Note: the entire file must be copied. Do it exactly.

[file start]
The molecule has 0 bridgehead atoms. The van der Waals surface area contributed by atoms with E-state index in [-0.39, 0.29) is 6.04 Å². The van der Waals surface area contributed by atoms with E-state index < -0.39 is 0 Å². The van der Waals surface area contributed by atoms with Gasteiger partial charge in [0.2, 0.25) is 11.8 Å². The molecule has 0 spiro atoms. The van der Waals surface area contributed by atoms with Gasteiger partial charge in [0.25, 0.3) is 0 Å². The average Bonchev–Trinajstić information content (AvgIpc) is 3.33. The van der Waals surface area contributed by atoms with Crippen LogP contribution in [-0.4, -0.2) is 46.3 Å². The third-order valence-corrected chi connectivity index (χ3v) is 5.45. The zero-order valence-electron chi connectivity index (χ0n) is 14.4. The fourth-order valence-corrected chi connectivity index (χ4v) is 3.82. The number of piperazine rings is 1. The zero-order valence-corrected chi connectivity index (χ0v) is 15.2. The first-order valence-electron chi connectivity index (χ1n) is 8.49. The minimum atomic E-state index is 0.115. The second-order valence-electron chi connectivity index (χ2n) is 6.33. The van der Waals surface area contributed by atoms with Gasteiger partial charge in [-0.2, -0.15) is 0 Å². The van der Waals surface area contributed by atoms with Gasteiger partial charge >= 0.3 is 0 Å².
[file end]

The molecule has 0 bridgehead atoms. The van der Waals surface area contributed by atoms with E-state index in [-0.39, 0.29) is 6.04 Å². The van der Waals surface area contributed by atoms with E-state index < -0.39 is 0 Å². The van der Waals surface area contributed by atoms with Gasteiger partial charge in [0.2, 0.25) is 11.8 Å². The molecule has 0 spiro atoms. The van der Waals surface area contributed by atoms with Gasteiger partial charge in [0.25, 0.3) is 0 Å². The average Bonchev–Trinajstić information content (AvgIpc) is 3.33. The van der Waals surface area contributed by atoms with Crippen LogP contribution in [-0.4, -0.2) is 46.3 Å². The third-order valence-corrected chi connectivity index (χ3v) is 5.45. The zero-order valence-electron chi connectivity index (χ0n) is 14.4. The fourth-order valence-corrected chi connectivity index (χ4v) is 3.82. The number of piperazine rings is 1. The zero-order valence-corrected chi connectivity index (χ0v) is 15.2. The first-order valence-electron chi connectivity index (χ1n) is 8.49. The minimum atomic E-state index is 0.115. The second-order valence-electron chi connectivity index (χ2n) is 6.33. The van der Waals surface area contributed by atoms with Gasteiger partial charge in [-0.2, -0.15) is 0 Å². The van der Waals surface area contributed by atoms with Gasteiger partial charge >= 0.3 is 0 Å².